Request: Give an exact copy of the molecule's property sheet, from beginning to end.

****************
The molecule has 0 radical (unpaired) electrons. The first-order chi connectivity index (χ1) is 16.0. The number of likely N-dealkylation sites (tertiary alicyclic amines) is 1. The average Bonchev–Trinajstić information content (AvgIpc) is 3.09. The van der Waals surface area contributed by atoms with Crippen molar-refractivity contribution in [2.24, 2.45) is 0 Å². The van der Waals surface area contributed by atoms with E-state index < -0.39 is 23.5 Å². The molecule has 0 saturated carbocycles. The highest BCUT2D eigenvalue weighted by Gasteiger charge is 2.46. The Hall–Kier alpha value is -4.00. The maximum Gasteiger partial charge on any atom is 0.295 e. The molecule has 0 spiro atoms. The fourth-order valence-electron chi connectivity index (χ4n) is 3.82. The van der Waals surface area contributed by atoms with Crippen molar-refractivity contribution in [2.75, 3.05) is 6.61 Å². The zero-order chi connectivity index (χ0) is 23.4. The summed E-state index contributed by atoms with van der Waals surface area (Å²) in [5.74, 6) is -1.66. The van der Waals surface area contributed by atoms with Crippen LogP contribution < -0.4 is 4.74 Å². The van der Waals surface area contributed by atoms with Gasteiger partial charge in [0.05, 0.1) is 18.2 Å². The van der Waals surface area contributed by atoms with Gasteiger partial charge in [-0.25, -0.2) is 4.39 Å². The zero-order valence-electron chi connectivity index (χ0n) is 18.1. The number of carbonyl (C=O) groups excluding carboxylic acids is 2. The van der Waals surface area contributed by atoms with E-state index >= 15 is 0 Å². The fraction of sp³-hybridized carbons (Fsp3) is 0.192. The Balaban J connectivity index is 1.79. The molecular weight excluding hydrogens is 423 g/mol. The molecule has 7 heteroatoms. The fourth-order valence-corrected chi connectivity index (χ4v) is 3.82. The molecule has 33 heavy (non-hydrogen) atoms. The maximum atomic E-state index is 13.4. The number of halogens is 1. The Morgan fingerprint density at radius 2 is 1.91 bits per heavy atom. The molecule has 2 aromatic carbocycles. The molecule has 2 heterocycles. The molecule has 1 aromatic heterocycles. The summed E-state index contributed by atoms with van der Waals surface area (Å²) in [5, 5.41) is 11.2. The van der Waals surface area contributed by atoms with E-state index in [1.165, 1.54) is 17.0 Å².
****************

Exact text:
The molecule has 0 radical (unpaired) electrons. The first-order chi connectivity index (χ1) is 16.0. The number of likely N-dealkylation sites (tertiary alicyclic amines) is 1. The average Bonchev–Trinajstić information content (AvgIpc) is 3.09. The van der Waals surface area contributed by atoms with Crippen molar-refractivity contribution in [2.24, 2.45) is 0 Å². The van der Waals surface area contributed by atoms with E-state index < -0.39 is 23.5 Å². The molecule has 0 saturated carbocycles. The highest BCUT2D eigenvalue weighted by Gasteiger charge is 2.46. The Hall–Kier alpha value is -4.00. The maximum Gasteiger partial charge on any atom is 0.295 e. The molecule has 0 spiro atoms. The fourth-order valence-electron chi connectivity index (χ4n) is 3.82. The van der Waals surface area contributed by atoms with Crippen molar-refractivity contribution in [2.75, 3.05) is 6.61 Å². The zero-order chi connectivity index (χ0) is 23.4. The summed E-state index contributed by atoms with van der Waals surface area (Å²) in [5.74, 6) is -1.66. The van der Waals surface area contributed by atoms with Crippen LogP contribution < -0.4 is 4.74 Å². The van der Waals surface area contributed by atoms with Gasteiger partial charge in [0.05, 0.1) is 18.2 Å². The van der Waals surface area contributed by atoms with Gasteiger partial charge in [-0.25, -0.2) is 4.39 Å². The zero-order valence-electron chi connectivity index (χ0n) is 18.1. The number of carbonyl (C=O) groups excluding carboxylic acids is 2. The van der Waals surface area contributed by atoms with E-state index >= 15 is 0 Å². The fraction of sp³-hybridized carbons (Fsp3) is 0.192. The Balaban J connectivity index is 1.79. The molecular weight excluding hydrogens is 423 g/mol. The molecule has 7 heteroatoms. The fourth-order valence-corrected chi connectivity index (χ4v) is 3.82. The molecule has 33 heavy (non-hydrogen) atoms. The maximum atomic E-state index is 13.4. The number of halogens is 1. The Morgan fingerprint density at radius 2 is 1.91 bits per heavy atom. The molecule has 2 aromatic carbocycles. The molecule has 2 heterocycles. The molecule has 1 aromatic heterocycles. The summed E-state index contributed by atoms with van der Waals surface area (Å²) in [5, 5.41) is 11.2. The van der Waals surface area contributed by atoms with E-state index in [1.165, 1.54) is 17.0 Å².